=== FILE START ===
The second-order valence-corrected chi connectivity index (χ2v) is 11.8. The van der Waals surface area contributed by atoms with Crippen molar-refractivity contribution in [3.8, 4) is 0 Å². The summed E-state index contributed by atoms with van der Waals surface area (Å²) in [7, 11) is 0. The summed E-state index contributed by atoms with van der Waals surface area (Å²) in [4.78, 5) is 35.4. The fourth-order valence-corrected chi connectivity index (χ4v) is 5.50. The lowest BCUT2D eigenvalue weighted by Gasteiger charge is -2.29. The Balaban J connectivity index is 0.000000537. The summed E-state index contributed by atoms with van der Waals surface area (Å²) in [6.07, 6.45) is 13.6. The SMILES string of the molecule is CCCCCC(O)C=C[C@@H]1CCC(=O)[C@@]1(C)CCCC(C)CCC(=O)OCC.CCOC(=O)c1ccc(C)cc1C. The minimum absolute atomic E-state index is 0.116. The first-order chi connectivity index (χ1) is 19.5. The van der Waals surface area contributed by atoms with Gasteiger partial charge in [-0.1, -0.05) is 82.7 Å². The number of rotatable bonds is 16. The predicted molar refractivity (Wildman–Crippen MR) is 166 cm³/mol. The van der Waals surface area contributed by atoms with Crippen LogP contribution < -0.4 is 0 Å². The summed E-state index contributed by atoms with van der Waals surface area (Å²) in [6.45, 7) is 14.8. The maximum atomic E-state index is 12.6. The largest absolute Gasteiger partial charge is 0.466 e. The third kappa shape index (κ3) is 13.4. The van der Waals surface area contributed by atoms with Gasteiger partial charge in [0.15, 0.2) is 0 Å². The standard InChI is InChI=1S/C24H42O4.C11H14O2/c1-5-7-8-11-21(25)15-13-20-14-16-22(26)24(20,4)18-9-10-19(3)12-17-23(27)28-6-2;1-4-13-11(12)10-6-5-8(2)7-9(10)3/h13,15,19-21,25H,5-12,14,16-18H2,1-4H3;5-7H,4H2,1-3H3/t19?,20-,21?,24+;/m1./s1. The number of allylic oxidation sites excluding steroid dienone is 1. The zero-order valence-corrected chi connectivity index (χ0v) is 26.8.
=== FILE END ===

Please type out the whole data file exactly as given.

The second-order valence-corrected chi connectivity index (χ2v) is 11.8. The van der Waals surface area contributed by atoms with Crippen molar-refractivity contribution in [3.8, 4) is 0 Å². The summed E-state index contributed by atoms with van der Waals surface area (Å²) in [7, 11) is 0. The summed E-state index contributed by atoms with van der Waals surface area (Å²) in [4.78, 5) is 35.4. The fourth-order valence-corrected chi connectivity index (χ4v) is 5.50. The lowest BCUT2D eigenvalue weighted by Gasteiger charge is -2.29. The Balaban J connectivity index is 0.000000537. The summed E-state index contributed by atoms with van der Waals surface area (Å²) in [6.07, 6.45) is 13.6. The SMILES string of the molecule is CCCCCC(O)C=C[C@@H]1CCC(=O)[C@@]1(C)CCCC(C)CCC(=O)OCC.CCOC(=O)c1ccc(C)cc1C. The minimum absolute atomic E-state index is 0.116. The first-order chi connectivity index (χ1) is 19.5. The van der Waals surface area contributed by atoms with Gasteiger partial charge in [-0.1, -0.05) is 82.7 Å². The number of rotatable bonds is 16. The predicted molar refractivity (Wildman–Crippen MR) is 166 cm³/mol. The van der Waals surface area contributed by atoms with Crippen LogP contribution < -0.4 is 0 Å². The summed E-state index contributed by atoms with van der Waals surface area (Å²) in [6.45, 7) is 14.8. The maximum atomic E-state index is 12.6. The largest absolute Gasteiger partial charge is 0.466 e. The third kappa shape index (κ3) is 13.4. The van der Waals surface area contributed by atoms with Gasteiger partial charge in [0.15, 0.2) is 0 Å². The standard InChI is InChI=1S/C24H42O4.C11H14O2/c1-5-7-8-11-21(25)15-13-20-14-16-22(26)24(20,4)18-9-10-19(3)12-17-23(27)28-6-2;1-4-13-11(12)10-6-5-8(2)7-9(10)3/h13,15,19-21,25H,5-12,14,16-18H2,1-4H3;5-7H,4H2,1-3H3/t19?,20-,21?,24+;/m1./s1. The number of allylic oxidation sites excluding steroid dienone is 1. The zero-order valence-corrected chi connectivity index (χ0v) is 26.8.